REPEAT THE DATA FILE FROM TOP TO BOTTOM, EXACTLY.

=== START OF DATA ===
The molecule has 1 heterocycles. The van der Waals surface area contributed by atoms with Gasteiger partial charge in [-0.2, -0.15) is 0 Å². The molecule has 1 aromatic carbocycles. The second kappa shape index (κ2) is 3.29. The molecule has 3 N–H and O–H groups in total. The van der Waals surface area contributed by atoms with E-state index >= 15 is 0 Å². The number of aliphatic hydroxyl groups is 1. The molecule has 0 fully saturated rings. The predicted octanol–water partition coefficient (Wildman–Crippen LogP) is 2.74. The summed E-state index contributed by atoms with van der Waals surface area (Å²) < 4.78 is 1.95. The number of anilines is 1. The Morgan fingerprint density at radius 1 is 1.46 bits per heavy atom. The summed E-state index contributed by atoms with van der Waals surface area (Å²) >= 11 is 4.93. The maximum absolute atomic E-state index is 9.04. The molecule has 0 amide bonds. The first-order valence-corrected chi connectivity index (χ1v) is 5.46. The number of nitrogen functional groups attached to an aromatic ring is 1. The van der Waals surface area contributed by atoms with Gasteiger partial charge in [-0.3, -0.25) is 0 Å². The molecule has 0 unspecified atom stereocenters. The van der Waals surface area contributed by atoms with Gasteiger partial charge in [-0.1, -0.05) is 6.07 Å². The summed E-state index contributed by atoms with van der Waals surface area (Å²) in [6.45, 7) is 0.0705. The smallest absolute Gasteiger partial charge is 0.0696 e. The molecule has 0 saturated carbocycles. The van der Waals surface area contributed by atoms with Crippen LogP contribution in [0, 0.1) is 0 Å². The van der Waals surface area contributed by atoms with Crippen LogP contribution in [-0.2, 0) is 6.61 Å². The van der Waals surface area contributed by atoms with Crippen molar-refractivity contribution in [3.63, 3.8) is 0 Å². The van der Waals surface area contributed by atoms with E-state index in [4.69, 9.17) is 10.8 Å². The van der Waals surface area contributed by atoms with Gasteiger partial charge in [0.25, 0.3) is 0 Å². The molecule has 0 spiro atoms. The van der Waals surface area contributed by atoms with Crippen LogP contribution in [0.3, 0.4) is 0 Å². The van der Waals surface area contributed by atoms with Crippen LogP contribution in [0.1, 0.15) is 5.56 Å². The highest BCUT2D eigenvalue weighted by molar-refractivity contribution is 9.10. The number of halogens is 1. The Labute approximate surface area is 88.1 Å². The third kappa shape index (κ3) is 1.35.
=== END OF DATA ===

The molecule has 1 heterocycles. The van der Waals surface area contributed by atoms with Gasteiger partial charge in [-0.2, -0.15) is 0 Å². The molecule has 1 aromatic carbocycles. The second kappa shape index (κ2) is 3.29. The molecule has 3 N–H and O–H groups in total. The van der Waals surface area contributed by atoms with E-state index >= 15 is 0 Å². The number of aliphatic hydroxyl groups is 1. The molecule has 0 fully saturated rings. The predicted octanol–water partition coefficient (Wildman–Crippen LogP) is 2.74. The summed E-state index contributed by atoms with van der Waals surface area (Å²) < 4.78 is 1.95. The number of anilines is 1. The Morgan fingerprint density at radius 1 is 1.46 bits per heavy atom. The summed E-state index contributed by atoms with van der Waals surface area (Å²) >= 11 is 4.93. The maximum absolute atomic E-state index is 9.04. The molecule has 0 amide bonds. The first-order valence-corrected chi connectivity index (χ1v) is 5.46. The number of nitrogen functional groups attached to an aromatic ring is 1. The van der Waals surface area contributed by atoms with Gasteiger partial charge in [-0.3, -0.25) is 0 Å². The molecule has 0 unspecified atom stereocenters. The van der Waals surface area contributed by atoms with Gasteiger partial charge in [-0.1, -0.05) is 6.07 Å². The summed E-state index contributed by atoms with van der Waals surface area (Å²) in [6.45, 7) is 0.0705. The smallest absolute Gasteiger partial charge is 0.0696 e. The molecule has 0 saturated carbocycles. The van der Waals surface area contributed by atoms with Crippen LogP contribution in [0, 0.1) is 0 Å². The van der Waals surface area contributed by atoms with Crippen LogP contribution in [-0.2, 0) is 6.61 Å². The van der Waals surface area contributed by atoms with Crippen molar-refractivity contribution in [3.63, 3.8) is 0 Å². The van der Waals surface area contributed by atoms with E-state index in [4.69, 9.17) is 10.8 Å². The van der Waals surface area contributed by atoms with Gasteiger partial charge in [0.25, 0.3) is 0 Å². The molecule has 0 spiro atoms. The van der Waals surface area contributed by atoms with Crippen LogP contribution in [0.3, 0.4) is 0 Å². The van der Waals surface area contributed by atoms with Crippen LogP contribution in [0.1, 0.15) is 5.56 Å². The highest BCUT2D eigenvalue weighted by molar-refractivity contribution is 9.10. The number of halogens is 1. The Labute approximate surface area is 88.1 Å². The third kappa shape index (κ3) is 1.35.